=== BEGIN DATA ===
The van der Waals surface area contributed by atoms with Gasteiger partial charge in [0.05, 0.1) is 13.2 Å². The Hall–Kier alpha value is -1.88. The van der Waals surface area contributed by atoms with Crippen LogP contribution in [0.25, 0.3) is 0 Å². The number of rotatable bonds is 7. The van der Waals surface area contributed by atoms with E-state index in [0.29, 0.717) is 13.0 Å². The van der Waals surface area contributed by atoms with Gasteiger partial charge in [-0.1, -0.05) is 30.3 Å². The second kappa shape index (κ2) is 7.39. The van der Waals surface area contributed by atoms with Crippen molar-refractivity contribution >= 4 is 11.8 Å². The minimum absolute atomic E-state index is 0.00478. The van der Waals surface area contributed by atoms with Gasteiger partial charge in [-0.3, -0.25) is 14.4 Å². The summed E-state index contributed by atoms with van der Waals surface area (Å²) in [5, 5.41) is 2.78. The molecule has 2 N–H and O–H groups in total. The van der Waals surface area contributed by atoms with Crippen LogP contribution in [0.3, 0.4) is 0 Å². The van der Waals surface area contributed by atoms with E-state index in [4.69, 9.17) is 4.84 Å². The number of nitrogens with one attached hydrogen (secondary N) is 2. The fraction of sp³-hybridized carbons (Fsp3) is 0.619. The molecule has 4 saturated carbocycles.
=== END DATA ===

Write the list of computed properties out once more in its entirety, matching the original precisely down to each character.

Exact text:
The van der Waals surface area contributed by atoms with Gasteiger partial charge in [0.05, 0.1) is 13.2 Å². The Hall–Kier alpha value is -1.88. The van der Waals surface area contributed by atoms with Crippen LogP contribution in [0.25, 0.3) is 0 Å². The number of rotatable bonds is 7. The van der Waals surface area contributed by atoms with E-state index in [0.29, 0.717) is 13.0 Å². The van der Waals surface area contributed by atoms with Gasteiger partial charge in [-0.1, -0.05) is 30.3 Å². The second kappa shape index (κ2) is 7.39. The van der Waals surface area contributed by atoms with Crippen molar-refractivity contribution >= 4 is 11.8 Å². The minimum absolute atomic E-state index is 0.00478. The van der Waals surface area contributed by atoms with Gasteiger partial charge in [-0.3, -0.25) is 14.4 Å². The summed E-state index contributed by atoms with van der Waals surface area (Å²) in [5, 5.41) is 2.78. The molecule has 2 N–H and O–H groups in total. The van der Waals surface area contributed by atoms with Crippen LogP contribution in [0.3, 0.4) is 0 Å². The van der Waals surface area contributed by atoms with E-state index in [4.69, 9.17) is 4.84 Å². The number of nitrogens with one attached hydrogen (secondary N) is 2. The fraction of sp³-hybridized carbons (Fsp3) is 0.619. The molecule has 4 saturated carbocycles.